In 2015 I was collecting call stories from my friends who are serving in diaconal ministries expressed in the United Methodist Church through the provisional and ordained deacon, diaconal ministers, deaconesses, and home missioners. This post you will hear from Laura Douglass who is an ordained deacon currently serving as Minister of Music at Asbury United Methodist Church in Harrisonburg, Virginia. Here are Laura’s words:
The journey into music ministry began as a child surrounded by a loving Baptist family and lots of hymn singing. My early piano lessons did not bear much fruit until I discovered hymns, and it didn’t take long to figure out that I could delay washing dishes by practicing them immediately after dinner. Before age ten, hymns became a path to the Spirit in the midst of many emotions. I remember praying for my Methodist cousins who “hadn’t seen the light.”
As an undergraduate majoring in music education I concentrated on the piano but also studied voice, strings, and organ. During my final semester, I took lessons with the new organ instructor whose energy and support was to open unimagined doors.
In 2015 I was collecting call stories from my friends who are serving in diaconal ministries expressed in the United Methodist Church through the provisional and ordained deacon, diaconal ministers, deaconesses, and home missioners. In this post, you will hear from Lyn Harding who is an ordained deacon currently serving as a hospice chaplain in Richmond, Virginia. Here are Lyn’s words:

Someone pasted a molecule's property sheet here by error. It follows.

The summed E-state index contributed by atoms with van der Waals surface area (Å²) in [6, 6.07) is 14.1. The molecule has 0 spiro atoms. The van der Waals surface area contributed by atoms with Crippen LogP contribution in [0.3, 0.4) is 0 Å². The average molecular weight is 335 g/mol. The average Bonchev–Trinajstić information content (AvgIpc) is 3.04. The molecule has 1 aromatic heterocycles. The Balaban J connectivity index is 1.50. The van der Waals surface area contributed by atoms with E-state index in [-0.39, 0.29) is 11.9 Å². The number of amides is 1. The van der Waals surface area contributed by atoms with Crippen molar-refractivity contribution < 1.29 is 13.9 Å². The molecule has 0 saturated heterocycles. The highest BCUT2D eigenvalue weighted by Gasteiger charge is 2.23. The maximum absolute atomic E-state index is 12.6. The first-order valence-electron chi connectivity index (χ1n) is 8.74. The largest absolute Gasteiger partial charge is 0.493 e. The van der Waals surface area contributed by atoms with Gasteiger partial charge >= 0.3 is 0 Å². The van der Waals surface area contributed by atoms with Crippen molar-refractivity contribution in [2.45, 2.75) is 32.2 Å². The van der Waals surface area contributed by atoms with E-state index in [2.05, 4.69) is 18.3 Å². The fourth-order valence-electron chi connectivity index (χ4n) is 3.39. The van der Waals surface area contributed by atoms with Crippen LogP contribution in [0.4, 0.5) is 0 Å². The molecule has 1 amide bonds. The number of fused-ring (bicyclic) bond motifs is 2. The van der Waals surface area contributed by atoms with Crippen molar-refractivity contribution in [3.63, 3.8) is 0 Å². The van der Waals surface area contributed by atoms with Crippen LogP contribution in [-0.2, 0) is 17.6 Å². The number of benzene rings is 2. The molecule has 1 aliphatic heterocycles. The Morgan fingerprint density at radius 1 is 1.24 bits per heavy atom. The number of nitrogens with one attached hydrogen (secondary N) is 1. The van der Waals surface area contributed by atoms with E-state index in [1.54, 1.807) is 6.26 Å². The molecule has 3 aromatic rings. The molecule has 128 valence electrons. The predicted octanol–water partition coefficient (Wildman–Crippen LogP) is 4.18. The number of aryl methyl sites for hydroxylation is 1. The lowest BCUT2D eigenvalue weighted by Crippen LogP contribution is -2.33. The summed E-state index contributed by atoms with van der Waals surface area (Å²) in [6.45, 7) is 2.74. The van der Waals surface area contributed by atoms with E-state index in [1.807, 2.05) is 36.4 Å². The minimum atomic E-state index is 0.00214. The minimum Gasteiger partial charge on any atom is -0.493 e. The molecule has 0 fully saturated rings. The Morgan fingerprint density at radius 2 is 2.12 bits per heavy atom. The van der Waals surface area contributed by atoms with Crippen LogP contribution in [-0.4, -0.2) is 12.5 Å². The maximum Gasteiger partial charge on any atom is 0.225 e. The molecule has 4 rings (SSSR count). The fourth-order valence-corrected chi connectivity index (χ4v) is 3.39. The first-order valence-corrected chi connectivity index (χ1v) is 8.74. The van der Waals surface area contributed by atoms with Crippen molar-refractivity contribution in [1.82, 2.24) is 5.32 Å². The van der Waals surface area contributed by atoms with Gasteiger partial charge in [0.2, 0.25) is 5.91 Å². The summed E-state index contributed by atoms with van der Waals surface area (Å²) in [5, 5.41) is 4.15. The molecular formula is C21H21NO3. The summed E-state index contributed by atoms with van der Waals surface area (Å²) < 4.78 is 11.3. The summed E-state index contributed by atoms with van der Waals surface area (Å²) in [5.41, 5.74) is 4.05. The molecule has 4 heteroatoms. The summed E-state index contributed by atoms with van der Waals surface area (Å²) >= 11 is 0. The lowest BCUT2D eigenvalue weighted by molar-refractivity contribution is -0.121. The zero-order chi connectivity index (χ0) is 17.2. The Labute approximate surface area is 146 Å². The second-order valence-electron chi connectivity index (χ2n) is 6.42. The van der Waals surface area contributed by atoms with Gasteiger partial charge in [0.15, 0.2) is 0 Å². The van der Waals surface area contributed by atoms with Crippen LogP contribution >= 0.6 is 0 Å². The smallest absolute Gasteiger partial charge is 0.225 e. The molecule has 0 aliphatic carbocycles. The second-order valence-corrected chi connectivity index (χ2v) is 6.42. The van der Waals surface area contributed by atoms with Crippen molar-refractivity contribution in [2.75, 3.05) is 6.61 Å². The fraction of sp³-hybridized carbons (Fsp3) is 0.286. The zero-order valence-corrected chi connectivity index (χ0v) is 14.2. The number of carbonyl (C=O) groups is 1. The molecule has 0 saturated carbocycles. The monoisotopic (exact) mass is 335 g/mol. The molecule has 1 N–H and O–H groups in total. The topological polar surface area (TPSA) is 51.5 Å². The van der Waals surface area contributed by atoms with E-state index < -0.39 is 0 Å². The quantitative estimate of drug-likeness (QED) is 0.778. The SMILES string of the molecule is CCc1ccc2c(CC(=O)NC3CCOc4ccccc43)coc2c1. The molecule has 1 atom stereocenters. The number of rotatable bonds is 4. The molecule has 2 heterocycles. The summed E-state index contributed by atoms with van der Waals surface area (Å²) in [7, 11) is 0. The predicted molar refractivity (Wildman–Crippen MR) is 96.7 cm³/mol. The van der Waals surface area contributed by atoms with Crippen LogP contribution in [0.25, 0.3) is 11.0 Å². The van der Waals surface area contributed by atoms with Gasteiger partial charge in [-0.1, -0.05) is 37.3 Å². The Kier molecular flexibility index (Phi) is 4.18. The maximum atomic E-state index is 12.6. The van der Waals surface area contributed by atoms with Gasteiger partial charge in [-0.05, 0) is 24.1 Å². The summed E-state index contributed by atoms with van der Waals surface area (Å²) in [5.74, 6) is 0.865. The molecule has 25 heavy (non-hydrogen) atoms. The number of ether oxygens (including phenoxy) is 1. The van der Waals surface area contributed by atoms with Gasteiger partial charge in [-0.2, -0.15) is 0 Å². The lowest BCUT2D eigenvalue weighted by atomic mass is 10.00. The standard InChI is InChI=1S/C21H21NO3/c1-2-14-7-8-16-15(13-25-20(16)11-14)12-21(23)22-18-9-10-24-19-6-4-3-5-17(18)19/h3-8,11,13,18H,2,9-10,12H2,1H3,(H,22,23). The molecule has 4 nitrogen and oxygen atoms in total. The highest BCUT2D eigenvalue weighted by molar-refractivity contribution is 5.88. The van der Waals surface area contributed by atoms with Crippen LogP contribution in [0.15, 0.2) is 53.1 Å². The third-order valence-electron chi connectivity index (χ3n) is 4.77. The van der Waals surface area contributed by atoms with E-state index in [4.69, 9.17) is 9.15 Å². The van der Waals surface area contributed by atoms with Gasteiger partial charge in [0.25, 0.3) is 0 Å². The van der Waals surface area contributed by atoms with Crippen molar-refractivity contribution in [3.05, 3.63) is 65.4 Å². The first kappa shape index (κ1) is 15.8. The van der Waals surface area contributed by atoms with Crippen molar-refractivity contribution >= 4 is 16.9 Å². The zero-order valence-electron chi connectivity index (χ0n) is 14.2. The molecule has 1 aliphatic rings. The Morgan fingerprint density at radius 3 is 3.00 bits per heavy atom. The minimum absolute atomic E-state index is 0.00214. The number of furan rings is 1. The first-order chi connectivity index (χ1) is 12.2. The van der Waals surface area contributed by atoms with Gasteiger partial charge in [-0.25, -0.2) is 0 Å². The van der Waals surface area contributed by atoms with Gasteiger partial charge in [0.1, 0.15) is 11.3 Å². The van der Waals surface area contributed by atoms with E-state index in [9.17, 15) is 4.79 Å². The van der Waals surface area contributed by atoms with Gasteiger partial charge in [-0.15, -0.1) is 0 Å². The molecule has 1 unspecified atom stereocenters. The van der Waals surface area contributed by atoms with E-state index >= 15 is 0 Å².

I was baptized as an infant in July of 1962. While I don’t remember my baptism, it was the beginning of my life in Christ and in the church. My parents were regular church-goers when we lived in Northern Virginia, and we participated fully in the life of the church; serving on and leading various committees, singing in the choir, ushering and counting the offering. I was active in the junior high group, Sunday School, and youth choir until we moved to Williamsburg, Virginia in 1976 when I was thirteen years old.
My parents chose to attend the downtown Presbyterian Church which I found boring and uninspiring. I preferred the non-denominational church across town. It was there that I discovered music was not only something I enjoyed listening to, it was the “window to my soul.” I found that when I was singing or listening to music, I felt close to God. Through music, my heart and mind opened to God’s presence.